The ANSIPASH will also have compliance and enforcement duties. It will oversee the industry's fulfillment of industrial and operational safety and environmental protection standards, and, where necessary, it will require corrective, emergency, and safety measures. It will also have the authority to impose administrative penalties for noncompliance, including fines, the suspension or revocation of permits, and the decommissioning of facilities. While the Ministry of the Environment already had the ability to levy the same types of fines and penalties, the new laws significantly increase the amounts of those penalties, which will be based on Mexican minimum wage rates and will vary from 7,500 days of minimum wage (roughly US$38,821.15) up to 7.5 million days of minimum wage (approximately US$38,821,153.85). The dollar amounts will vary depending on the value of minimum wage at the time the penalties are assessed and the current exchange rate.

In addition to creating the ANSIPASH, the secondary laws contemplate the creation of "clean energy certificates" to promote the use of renewable energy and other clean technologies. If established, the certificates would be granted to certain generators that produce energy from "clean" resources, or acquired by suppliers, qualified users, and end-users in wholesale electricity markets. The law does not establish specific requirements for the clean energy certificate program, or exactly how it would operate, so creation and implementation of the program will require additional legislation.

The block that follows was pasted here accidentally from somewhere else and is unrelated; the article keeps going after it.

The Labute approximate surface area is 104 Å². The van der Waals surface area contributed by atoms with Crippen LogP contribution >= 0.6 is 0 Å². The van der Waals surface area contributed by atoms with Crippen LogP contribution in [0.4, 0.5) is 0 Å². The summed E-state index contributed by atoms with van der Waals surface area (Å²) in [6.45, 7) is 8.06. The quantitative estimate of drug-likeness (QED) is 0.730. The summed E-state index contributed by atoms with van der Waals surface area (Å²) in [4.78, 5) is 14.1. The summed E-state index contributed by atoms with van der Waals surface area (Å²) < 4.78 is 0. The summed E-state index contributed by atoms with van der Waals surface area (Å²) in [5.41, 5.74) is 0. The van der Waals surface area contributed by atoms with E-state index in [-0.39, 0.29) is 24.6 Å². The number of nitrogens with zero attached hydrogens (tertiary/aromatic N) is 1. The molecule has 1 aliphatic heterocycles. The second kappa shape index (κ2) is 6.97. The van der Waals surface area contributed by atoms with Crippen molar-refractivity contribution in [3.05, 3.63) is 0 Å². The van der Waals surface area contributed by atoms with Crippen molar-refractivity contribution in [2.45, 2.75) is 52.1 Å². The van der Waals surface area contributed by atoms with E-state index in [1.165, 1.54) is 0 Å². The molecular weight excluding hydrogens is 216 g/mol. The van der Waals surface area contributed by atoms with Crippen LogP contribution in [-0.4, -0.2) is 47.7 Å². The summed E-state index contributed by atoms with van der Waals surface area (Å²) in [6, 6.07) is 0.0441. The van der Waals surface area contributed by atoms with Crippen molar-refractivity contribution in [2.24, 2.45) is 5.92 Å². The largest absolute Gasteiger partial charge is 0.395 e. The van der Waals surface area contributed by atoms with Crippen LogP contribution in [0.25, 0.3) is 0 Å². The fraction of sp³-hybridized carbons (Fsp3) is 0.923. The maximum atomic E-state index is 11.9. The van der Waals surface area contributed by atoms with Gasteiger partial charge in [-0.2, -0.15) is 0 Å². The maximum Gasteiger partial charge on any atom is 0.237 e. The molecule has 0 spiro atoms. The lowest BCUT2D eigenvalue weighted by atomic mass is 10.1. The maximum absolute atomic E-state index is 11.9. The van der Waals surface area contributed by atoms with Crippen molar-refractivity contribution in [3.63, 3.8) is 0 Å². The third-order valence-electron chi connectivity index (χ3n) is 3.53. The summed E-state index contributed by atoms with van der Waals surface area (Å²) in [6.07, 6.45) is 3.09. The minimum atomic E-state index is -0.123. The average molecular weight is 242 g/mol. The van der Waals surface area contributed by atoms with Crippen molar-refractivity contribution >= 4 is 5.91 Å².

It should be noted that the transitory articles of the constitutional amendments of December 20, 2013 contemplate even broader changes to Mexico's environmental legal framework, including specific modifications to existing environmental laws and the creation of emissions reduction certificates, which were not addressed in the secondary measures. This additional environmental reform is expected to be presented to Mexico's Congress during the legislative period of September–December, 2014.

Tax 

The "tax package" of the secondary laws (which is made up primarily of the Hydrocarbon Revenues Law) regulates the following: 

  • The general tax rules applicable to compensation to the government payable under agreements covered by the Hydrocarbons Law (for tax purposes, the compensation does not qualify as a "contribution," and the businesses or entities that provide the service will be subject to the general tax scheme established by the Income Tax Law);
  • The fees that signees will pay to the government for projects that are directly assigned to them (as above, for tax purposes, the government fees do qualify as contributions); and
  • Certain tax rules that are specific to oil and gas projects, such as special depreciation rules or permanent establishment rules.